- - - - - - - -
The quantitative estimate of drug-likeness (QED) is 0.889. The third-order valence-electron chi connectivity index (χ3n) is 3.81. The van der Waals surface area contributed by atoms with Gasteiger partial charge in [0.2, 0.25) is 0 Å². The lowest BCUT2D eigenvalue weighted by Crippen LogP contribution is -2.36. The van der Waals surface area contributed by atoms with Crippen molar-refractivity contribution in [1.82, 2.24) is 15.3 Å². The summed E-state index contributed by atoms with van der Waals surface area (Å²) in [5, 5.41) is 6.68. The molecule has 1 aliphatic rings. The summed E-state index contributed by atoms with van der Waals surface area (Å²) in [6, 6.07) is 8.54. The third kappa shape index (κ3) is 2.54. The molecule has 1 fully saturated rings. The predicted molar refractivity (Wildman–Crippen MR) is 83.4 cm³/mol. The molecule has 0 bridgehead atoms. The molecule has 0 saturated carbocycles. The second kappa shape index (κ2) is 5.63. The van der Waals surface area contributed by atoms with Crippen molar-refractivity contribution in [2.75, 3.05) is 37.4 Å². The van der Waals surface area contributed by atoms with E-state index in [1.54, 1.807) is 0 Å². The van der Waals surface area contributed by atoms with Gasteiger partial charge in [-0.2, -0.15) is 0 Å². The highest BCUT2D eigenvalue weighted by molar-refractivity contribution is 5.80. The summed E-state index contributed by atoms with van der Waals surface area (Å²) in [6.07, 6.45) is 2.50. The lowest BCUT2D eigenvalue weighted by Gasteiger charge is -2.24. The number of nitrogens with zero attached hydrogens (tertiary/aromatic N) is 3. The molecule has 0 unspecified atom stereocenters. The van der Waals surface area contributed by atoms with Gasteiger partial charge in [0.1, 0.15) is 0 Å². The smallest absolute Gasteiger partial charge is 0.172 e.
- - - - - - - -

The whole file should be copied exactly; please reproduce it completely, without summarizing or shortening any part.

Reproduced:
The quantitative estimate of drug-likeness (QED) is 0.889. The third-order valence-electron chi connectivity index (χ3n) is 3.81. The van der Waals surface area contributed by atoms with Gasteiger partial charge in [0.2, 0.25) is 0 Å². The lowest BCUT2D eigenvalue weighted by Crippen LogP contribution is -2.36. The van der Waals surface area contributed by atoms with Crippen molar-refractivity contribution in [1.82, 2.24) is 15.3 Å². The summed E-state index contributed by atoms with van der Waals surface area (Å²) in [5, 5.41) is 6.68. The molecule has 1 aliphatic rings. The summed E-state index contributed by atoms with van der Waals surface area (Å²) in [6, 6.07) is 8.54. The third kappa shape index (κ3) is 2.54. The molecule has 1 fully saturated rings. The predicted molar refractivity (Wildman–Crippen MR) is 83.4 cm³/mol. The molecule has 0 bridgehead atoms. The molecule has 0 saturated carbocycles. The second kappa shape index (κ2) is 5.63. The van der Waals surface area contributed by atoms with Crippen molar-refractivity contribution in [2.75, 3.05) is 37.4 Å². The van der Waals surface area contributed by atoms with E-state index in [1.54, 1.807) is 0 Å². The van der Waals surface area contributed by atoms with Gasteiger partial charge in [-0.2, -0.15) is 0 Å². The highest BCUT2D eigenvalue weighted by molar-refractivity contribution is 5.80. The summed E-state index contributed by atoms with van der Waals surface area (Å²) in [6.07, 6.45) is 2.50. The lowest BCUT2D eigenvalue weighted by Gasteiger charge is -2.24. The number of nitrogens with zero attached hydrogens (tertiary/aromatic N) is 3. The molecule has 0 unspecified atom stereocenters. The van der Waals surface area contributed by atoms with Gasteiger partial charge in [0.1, 0.15) is 0 Å². The smallest absolute Gasteiger partial charge is 0.172 e.